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I am currently using Python/Numpy to deal with geographical/GPS data (loving it!), and I am facing the recurring task to calculate distances between geographical points defined by a coordinate pair pn = [lon, lat].

I have a function that I use like this: dist = geodistance(p1, p2) which is analog to euclidean distance in linear algebra (vector subtraction/difference), but occurs in geodesical (spherical) space instead of rectangular euclidean space.

Programmatically, euclidean distance is given by

dist = ((p2[0] - p1[0])**2 + (p2[1] - p1[1])**2)**0.5

Mathematically, this is equivalent to the "idiomatic" (for lack of a better word) sentence

dist = p1 - p1   # the "norm" of the vector difference, subtraction.

Currently, I get my distance like this:

p1 = [-51.598354,-29.953363]
p2 = [-51.598701,-29.953045]
dist = geodistance(p1, p2)
print dist

>> 44.3904032407

I would like to do this:

print p2 - p1  # these points now are from some fancy datatype

>> 44.3904032407

And the final goal:

track = numpy.array([[-51.203018 -29.996149]
                     [-51.203018 -29.99625 ]
                     [-51.20266  -29.996229]
                     [-51.20229  -29.996309]
                     [-51.201519 -29.99416 ]], dtype=fancy)  # (**) or something like

print numpy.diff(track)

>> ndarray([[   0.        ]
            [   7.03531252]
            [  39.82663316]
            [  41.50958596]
            [ 172.49825765]])

A similar thing is: if you take two datetime objects and subtract them, the operation returns a timedelta object. I want to subtract two coordinates and get a geodesic distance as the result.

I wonder if a class would work, but dtype (a "subtype" of float32, for example) would help a lot upon array creation from lists (** which is how I read things from xml files).

Thanks a lot!

share|improve this question
Look into operator overloading. –  Waleed Khan Oct 23 '12 at 23:19
You could subclass ndarray to overload the minus operator, but I would think twice before you do something potentially confusing. Could also add a new method to it, like .dist() of course. The numpy documentation has some simple examples. For just adding a method you don't really need to do much, otherwise it can be a bit tricky. –  seberg Oct 23 '12 at 23:54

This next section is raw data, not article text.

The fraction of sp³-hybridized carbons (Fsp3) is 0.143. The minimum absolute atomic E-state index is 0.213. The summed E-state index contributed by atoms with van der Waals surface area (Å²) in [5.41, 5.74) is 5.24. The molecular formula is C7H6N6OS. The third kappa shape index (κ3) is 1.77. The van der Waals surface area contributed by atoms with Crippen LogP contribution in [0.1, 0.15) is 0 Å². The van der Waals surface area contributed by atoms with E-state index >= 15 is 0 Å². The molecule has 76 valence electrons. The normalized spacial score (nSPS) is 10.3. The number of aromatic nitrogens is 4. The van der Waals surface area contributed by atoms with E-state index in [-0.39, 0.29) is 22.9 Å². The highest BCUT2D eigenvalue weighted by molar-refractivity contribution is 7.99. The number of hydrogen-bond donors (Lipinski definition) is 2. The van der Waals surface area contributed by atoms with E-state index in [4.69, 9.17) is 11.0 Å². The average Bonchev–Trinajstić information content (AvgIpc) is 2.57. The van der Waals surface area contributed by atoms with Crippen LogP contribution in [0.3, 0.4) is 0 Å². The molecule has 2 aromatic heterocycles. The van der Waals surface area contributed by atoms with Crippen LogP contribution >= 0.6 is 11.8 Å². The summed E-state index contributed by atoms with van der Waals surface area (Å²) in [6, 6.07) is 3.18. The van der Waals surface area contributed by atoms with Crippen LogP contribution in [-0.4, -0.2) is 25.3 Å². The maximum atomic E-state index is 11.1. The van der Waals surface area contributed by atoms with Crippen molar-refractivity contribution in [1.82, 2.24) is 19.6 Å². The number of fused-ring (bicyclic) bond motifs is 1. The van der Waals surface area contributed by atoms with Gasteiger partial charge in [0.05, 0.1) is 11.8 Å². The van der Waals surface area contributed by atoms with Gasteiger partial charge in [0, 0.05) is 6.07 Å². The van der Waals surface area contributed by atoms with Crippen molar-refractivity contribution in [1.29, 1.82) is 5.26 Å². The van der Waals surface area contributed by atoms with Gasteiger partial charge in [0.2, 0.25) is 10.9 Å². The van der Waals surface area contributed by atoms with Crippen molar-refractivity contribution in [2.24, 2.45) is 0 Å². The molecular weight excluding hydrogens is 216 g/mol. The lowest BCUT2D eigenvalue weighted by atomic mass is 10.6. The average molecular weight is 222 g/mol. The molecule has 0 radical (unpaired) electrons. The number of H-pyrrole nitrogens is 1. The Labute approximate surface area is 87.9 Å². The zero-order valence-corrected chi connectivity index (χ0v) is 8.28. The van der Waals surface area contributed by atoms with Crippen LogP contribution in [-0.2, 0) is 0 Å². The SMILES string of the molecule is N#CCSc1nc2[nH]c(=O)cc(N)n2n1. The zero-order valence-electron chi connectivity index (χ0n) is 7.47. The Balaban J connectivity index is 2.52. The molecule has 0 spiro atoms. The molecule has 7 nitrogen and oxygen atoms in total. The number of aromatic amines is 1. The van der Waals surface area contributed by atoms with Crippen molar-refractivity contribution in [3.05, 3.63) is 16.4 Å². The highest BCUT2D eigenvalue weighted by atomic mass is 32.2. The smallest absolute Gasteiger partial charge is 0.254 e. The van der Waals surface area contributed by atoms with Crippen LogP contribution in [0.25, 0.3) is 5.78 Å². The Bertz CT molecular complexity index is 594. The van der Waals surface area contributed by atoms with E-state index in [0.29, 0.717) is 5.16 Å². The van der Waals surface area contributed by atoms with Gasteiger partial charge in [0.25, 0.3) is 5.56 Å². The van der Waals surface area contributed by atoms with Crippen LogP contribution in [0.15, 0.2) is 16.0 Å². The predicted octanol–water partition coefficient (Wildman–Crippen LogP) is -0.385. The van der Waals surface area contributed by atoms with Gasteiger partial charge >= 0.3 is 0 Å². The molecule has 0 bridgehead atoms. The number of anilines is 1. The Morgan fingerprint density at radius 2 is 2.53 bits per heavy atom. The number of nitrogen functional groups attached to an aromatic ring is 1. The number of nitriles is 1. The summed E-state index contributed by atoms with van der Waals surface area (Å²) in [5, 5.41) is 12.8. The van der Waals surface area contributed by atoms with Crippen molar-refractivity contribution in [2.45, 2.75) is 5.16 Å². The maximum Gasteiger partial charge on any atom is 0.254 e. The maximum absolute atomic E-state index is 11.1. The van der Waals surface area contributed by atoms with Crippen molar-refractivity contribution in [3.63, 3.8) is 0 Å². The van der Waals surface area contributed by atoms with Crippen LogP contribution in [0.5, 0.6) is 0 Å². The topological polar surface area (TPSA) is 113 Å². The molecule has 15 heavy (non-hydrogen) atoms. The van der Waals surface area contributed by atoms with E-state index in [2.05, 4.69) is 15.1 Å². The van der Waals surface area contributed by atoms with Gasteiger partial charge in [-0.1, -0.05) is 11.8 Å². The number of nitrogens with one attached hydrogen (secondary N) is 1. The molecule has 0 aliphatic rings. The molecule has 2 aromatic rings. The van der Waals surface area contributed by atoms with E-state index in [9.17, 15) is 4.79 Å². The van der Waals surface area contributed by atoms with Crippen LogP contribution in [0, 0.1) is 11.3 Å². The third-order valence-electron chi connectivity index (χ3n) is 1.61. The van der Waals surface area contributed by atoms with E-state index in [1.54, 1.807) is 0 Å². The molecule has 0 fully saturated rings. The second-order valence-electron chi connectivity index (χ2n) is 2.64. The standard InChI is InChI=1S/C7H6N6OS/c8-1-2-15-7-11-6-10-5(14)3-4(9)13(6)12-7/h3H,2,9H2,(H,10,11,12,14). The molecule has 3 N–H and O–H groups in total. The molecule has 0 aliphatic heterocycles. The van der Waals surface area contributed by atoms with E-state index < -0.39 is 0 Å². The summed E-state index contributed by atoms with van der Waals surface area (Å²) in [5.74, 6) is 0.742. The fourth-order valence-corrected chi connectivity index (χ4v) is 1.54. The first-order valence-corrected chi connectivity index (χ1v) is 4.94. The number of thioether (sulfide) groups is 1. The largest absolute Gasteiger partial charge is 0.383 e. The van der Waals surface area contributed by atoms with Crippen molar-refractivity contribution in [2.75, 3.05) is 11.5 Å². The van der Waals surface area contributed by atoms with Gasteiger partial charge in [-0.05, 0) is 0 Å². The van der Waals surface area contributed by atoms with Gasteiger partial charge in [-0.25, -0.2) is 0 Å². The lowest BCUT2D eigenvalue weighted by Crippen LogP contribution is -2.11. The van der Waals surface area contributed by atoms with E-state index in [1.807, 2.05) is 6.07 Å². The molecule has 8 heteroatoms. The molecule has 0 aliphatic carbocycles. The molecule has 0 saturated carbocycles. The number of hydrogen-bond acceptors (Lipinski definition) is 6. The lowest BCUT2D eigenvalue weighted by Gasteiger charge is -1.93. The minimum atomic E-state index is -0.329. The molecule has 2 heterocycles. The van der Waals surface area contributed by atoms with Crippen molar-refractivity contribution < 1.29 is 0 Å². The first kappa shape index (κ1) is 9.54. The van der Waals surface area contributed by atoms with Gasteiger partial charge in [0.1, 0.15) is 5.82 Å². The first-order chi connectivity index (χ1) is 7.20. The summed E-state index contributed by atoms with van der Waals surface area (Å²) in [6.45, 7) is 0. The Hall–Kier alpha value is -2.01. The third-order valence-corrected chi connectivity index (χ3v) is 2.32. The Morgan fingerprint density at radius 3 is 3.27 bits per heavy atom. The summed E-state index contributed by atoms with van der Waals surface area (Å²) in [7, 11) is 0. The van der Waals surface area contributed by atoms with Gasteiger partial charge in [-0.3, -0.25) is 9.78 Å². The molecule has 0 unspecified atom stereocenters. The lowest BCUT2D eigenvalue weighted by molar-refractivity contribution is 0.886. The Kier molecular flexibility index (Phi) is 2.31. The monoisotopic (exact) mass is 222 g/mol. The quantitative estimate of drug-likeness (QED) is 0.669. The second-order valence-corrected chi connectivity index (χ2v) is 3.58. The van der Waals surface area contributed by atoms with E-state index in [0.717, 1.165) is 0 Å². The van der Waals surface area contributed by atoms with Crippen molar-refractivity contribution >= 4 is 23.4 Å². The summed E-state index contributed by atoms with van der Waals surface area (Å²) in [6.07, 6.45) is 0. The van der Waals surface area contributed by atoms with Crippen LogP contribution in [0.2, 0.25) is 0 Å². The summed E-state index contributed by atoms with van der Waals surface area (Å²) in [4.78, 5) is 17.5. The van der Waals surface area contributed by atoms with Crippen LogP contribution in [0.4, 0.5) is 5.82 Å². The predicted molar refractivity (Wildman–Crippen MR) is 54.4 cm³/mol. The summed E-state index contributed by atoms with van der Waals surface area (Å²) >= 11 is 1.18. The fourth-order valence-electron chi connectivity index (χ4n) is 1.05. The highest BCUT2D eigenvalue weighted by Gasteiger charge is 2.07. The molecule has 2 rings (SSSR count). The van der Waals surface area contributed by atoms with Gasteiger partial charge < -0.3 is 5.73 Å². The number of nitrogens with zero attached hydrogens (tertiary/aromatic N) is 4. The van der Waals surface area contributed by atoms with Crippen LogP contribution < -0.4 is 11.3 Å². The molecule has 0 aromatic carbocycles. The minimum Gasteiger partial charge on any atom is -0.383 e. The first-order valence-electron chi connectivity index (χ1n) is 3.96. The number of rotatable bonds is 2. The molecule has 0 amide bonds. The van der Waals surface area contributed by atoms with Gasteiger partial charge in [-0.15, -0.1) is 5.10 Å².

A problem you will have with numpy.array(..., dtype=fancy) is that you will lose the speed of numpy, because it will be considering arrays of python objects instead of numbers. Maybe you want to instead have a Coord type that sometimes contains a pair of numbers and sometimes contains a pair of arrays.. –  spam_eggs Oct 24 '12 at 0:01

2 Answers 2

up vote 1 down vote accepted

You can define your own types by creating a class and writing a __add__ or __sub__ method.

For example:

class P(object):
    def __init__(self, lon, lat):
        self.lon = lon
        self.lat = lat

    def __sub__(self, other):
        dist = ((other.lon - self.lon)**2 + (other.lat - self.lat)**2)**0.5
        return dist

Given that you're currently getting the coordinates of your points using the list indexing syntax, you could also implement those:

class P(object):
    def __init__(self, lon, lat):
        self.lon = lon
        self.lat = lat

    def __sub__(self, other):
        dist = ((other[0] - self[0])**2 + (other[1] - self[1])**2)**0.5
        return dist

    def __getitem__(self, key):
        if key == 0:
            return self.lon
        elif key == 1:
            return self.lat
            raise IndexError

    def __setitem__(self, key, value):
        if key == 0:
            self.lon = value
        elif key == 1:
            self.lat = value
            raise IndexError

(I realize that the above may not be the most elegant way to do it).

That way, your new class is a drop-in replacement for the lists you're currently using.

The Python documentation contains more information about the double-underscore methods you need to write in order to create your user-defined types. (The information you're looking for starts about half-way down the page)

share|improve this answer
As I currently understand it, I could not directly create arrays from lists using dtype keyword like numpy.array(coordlist, dtype=fancy), but instead would have to create a list of instances of a, say, Coord class, then do numpy.array(CoordList, dtype=object), isn't it? If possible, I'd like to have an actual numeric type, not a subclass of object, but if that's not possible I think that would be the way to go. Currently I am curious about the numeric.Real Abstract Base Class... –  heltonbiker Oct 23 '12 at 23:37

Python Language Reference, §3.4.8, "Emulating numeric types"

Specifically, __sub__().

share|improve this answer
I have read about it, and also about Abstract Base Classes (number.Real, for example) but couldn't find a working example. What should I look for? –  heltonbiker Oct 23 '12 at 23:31
You wouldn't look for anything. a - b is a.__sub__(b) (unless it isn't, but that's another story). –  Ignacio Vazquez-Abrams Oct 23 '12 at 23:36
I meant looking for how to create my new type, using for example the numeric.Real Abstract Base Class. Could I create my arrays using numpy.array(coordlist, dtype=coordtype) or I would have to subclass object and do it like numpy.array(coordlist, dtype=object), then being coordlist a list of Coord(object) instances? –  heltonbiker Oct 23 '12 at 23:41
coordtype isn't a valid value for dtype. Also, since your type isn't actually a number (it is numeric, yes, but it doesn't meet the rest of the requirements for a number) it shouldn't be derived from another number type. –  Ignacio Vazquez-Abrams Oct 23 '12 at 23:45

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